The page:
art Musings reading

Outsider Art and Me

My mom was a volunteer docent at a contemporary art museum when I was growing up, which meant I was exposed early and often to a lot of interesting art, including at least one exhibit of outsider art that really, really grabbed me. Since then, I’ve been strongly attracted to outsider art, both the strange, rich, detailed reality of it and the image of the mad-genius artist.

Outsider art is a debated term—both its definition and the ethics of using it at all, since there’s something a bit exploitative about liking someone’s work because of their (often, not always, I’d argue) unfortunate life circumstances. I am a bit more than halfway through Lyle Rexer’s book How to Look at Outsider Art, and he takes the term fairly narrowly as art produced by the seriously mentally ill and incarcerated (do we know that Henry Darger was mentally ill?), though he also suggests that what distinguishes outsider art and gives it some of its value is the fact that it is produced from a strong sense of inner necessity (he contrasts this with the insider art of 2005, when the book was published).

He goes on to point out frequent commonalities in the extremely diverse field of outsider art: the experience of the call to create as something from beyond the self (from God, e.g); a timeless quality to the art (free and context-unaware borrowing from all parts of art history, a lack of engagement with history and social reality); flat paintings, paintings that lack traditional perspective; a lack of concern on the part of artists about the quality of their work; repressed but omnipresent sexuality; incorporation of text into imagery; repetition; being made with whatever materials are at hand; and “totalizing vision,” a tendency to create worlds that want to contain all aspects of the artist’s imagination.

I loved the images of art in the book, and I think it’s beautifully laid out.

My biggest nitpick? He makes the confusing claim that William Blake was not an outsider because his myth was “often pedantically coherent” and Blake was apparently an “astute” art critic (I’m far from certain either that Blake’s myth was coherent or that coherence should disqualify one from outsider status, and Rexer himself explains that outsiders are not as isolated as myth would have them be). At the same time he identifies some formally trained insider artists as outsiders. I don’t have the energy to reread his book with the rigor and charity required to assure myself of this…but I am not convinced that he is consistent in his application of the outsider label.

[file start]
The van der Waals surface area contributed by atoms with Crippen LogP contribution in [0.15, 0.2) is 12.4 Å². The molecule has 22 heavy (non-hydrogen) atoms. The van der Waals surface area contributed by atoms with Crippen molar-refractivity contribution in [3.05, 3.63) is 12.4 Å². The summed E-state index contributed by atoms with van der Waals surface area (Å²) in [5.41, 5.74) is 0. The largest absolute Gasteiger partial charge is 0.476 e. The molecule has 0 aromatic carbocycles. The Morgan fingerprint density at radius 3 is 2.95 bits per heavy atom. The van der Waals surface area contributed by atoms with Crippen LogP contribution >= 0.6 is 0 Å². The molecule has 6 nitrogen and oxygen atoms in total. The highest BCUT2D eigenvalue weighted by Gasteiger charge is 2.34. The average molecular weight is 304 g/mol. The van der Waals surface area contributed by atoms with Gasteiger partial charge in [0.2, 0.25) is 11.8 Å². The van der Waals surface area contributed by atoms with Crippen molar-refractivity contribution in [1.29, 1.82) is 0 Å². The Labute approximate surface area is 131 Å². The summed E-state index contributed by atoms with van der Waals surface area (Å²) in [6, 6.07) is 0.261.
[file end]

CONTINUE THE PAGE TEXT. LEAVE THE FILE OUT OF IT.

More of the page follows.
I’m not an outsider a la Rexer, but I am certainly self-taught.

So I ask myself what I can learn from outsider art, and so far it seems to be: weird isn’t bad, technical competence is cool and very helpful indeed in many settings but also—if you care enough and work hard enough—optional (this is about how I feel about English, too), so do your own thing, and JUST KEEP GOING. I, like Rexer’s outsiders, attempt (in Evernost) something like a totalizing vision, and I wish I had their persistence and passion and some of their indifference to the standards of the outside world.


4 replies on “Outsider Art and Me”

Yeah, I do outsider art myself, being autistic and bipolar. I don’t honestly care if people like my art because they know I’m “different” because I feel like all parts of me, including the autism and bipolar have a huge influence on how I view the world and the things I create.


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